|Isabel with local villagers, Mei and Ying.
Isabel Robinson, ABM’s China Program Coordinator, spoke about her trip to China in May 2014 to meet with Amity Foundation staff.
“This year ABM is supporting a new project in China through the Amity Foundation which is focused on people living with HIV (PLHIV). It’s in the Nanjing province which is in the western China, which is where we’ve been previously supporting the Ethnic Women’s Health project … in some villages on the outskirts of Jiangsu.”
“We visited the HIV Clinic at the Jiangsu Hospital where a lot of the patients go for treatment, and our project fund is supporting treatment of people with HIV. If they get any kind of infection or illness related to having HIV, then some support comes from the Government and some from ABM.”
Whilst Isabel was at the clinic, she met a man who was quite ill. He was happy to talk about his situation and said he had a urinary infection but the doctor said he was getting better. She found it quite sad and confronting to meet someone in his situation.
ABM helps to fund the HIV care and support groups which work with PLHIV, building them up and enabling them to earn a proper income. The project also includes cultural training, medical check-ups, training for local health workers, and working with the general community to create more awareness of the disease and to reduce the stigma associated with HIV.
Isabel said the aim of HIV awareness campaigns was “getting local leaders and women’s groups to know more about HIV, how it is and isn’t passed on, so they no longer need to be afraid of sharing food or anything that’s HIV positive. Then they know they are not going to contract HIV via these means, only through sex and sharing needles.”
“We met a lot of the health workers that are being trained and some of the local community members, and one of the highlights was going to a cultural performance. The people in this area are a different ethnic group and they have their own language.”
“One of the women in this HIV support group, who is HIV positive, used to be a very keen dancer and performer but when she got HIV, she said she felt too ashamed and she didn’t want to perform anymore. Through the group she became more confident, and the local community now know that it is okay to spend time with her. She’s gone back into the group and so this is like the first time she’s performed in public for several years. She was really proud. She danced beautifully.”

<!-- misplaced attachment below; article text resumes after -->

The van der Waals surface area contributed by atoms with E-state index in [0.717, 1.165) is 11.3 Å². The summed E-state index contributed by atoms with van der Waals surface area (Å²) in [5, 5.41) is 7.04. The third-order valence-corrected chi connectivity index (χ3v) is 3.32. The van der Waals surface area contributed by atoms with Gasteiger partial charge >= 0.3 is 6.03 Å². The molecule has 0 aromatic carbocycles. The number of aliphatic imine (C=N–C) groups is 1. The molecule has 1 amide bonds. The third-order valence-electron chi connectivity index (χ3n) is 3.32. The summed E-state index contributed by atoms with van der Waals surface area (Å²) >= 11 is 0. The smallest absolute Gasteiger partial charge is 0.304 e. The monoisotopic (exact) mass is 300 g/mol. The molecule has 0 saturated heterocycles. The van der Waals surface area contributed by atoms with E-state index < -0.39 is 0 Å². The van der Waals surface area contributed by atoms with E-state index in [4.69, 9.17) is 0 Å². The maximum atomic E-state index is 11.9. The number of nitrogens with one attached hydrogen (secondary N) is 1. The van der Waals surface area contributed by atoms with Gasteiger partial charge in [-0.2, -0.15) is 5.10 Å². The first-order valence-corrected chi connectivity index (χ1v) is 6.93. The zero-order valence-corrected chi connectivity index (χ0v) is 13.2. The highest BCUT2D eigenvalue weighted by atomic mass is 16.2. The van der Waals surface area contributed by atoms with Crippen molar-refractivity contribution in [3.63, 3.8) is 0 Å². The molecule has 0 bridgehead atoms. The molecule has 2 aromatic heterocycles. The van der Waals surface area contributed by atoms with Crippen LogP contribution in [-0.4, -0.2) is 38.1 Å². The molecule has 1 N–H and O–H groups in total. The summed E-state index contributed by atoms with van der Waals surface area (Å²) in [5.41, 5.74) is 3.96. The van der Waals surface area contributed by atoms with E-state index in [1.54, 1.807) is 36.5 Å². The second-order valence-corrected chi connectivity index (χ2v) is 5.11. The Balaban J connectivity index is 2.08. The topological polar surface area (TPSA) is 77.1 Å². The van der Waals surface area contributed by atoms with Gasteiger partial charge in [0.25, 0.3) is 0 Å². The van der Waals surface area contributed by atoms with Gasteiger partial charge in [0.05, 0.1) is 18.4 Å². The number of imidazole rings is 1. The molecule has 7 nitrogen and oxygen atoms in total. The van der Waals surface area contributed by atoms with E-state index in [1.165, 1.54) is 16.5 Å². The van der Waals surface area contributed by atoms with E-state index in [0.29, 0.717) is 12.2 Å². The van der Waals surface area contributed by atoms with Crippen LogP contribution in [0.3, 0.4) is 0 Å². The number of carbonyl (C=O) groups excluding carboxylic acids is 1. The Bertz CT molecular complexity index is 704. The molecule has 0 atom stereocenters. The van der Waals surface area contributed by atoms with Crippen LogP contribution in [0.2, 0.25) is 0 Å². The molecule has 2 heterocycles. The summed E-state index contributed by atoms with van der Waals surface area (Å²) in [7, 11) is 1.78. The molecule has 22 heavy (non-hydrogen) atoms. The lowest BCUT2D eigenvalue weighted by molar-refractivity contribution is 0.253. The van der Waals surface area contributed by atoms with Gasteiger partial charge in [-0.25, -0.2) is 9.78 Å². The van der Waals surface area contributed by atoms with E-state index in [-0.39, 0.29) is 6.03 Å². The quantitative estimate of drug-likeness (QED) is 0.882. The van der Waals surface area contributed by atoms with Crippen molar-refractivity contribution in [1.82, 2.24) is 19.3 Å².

|L-R Amity staff Chen Ming, He Wen, Helen Zhao and Liu Chang.
In July ABM supported staff members from the Amity Foundation to attend the 2014 AIDS Conference in Melbourne. They were Chen Ming (Amity Partner Office staff from Chongqing), He Wen (Assistant to General Secretary and Director of Project Management Centre), Helen Zhao (Director of Education and International Exchange Division) and Liu Chang (Project Officer). During that time they also attended the Interfaith Pre-Conference event, and spoke about Amity’s work at a couple of local Anglican parishes, prior to the conference.
When asked about the conference, He Wen said, “Actually the conference, I think it provides opportunity for us to hear what are the people are doing and much more. Actually we have a big hope, much more is we hope next time we can have opportunity to share what Amity is doing because we think according to the Chinese contacts, we are doing something which prove is very effective. So we want to share with more people what we are doing in China, not only just listen and to learn.”
About Amity’s work with PLHIV, He Wen says, “We think HIV/Aids is not only a medical issue. It relates to political, social work and also psychology, mental and everything. That’s why Amity’s approach is … a holistic approach. It’s integrated with quite a community-based HIV/Aids prevention work.”
“Our final goal is we hope we can set up a mechanism which can prevent any encounter of the disease. Because when people can have a positive life or have happy lifestyles, any kind of disease they can prevent from this community. So this is much more important than just do simple treatment. The keyword is training (for prevention).”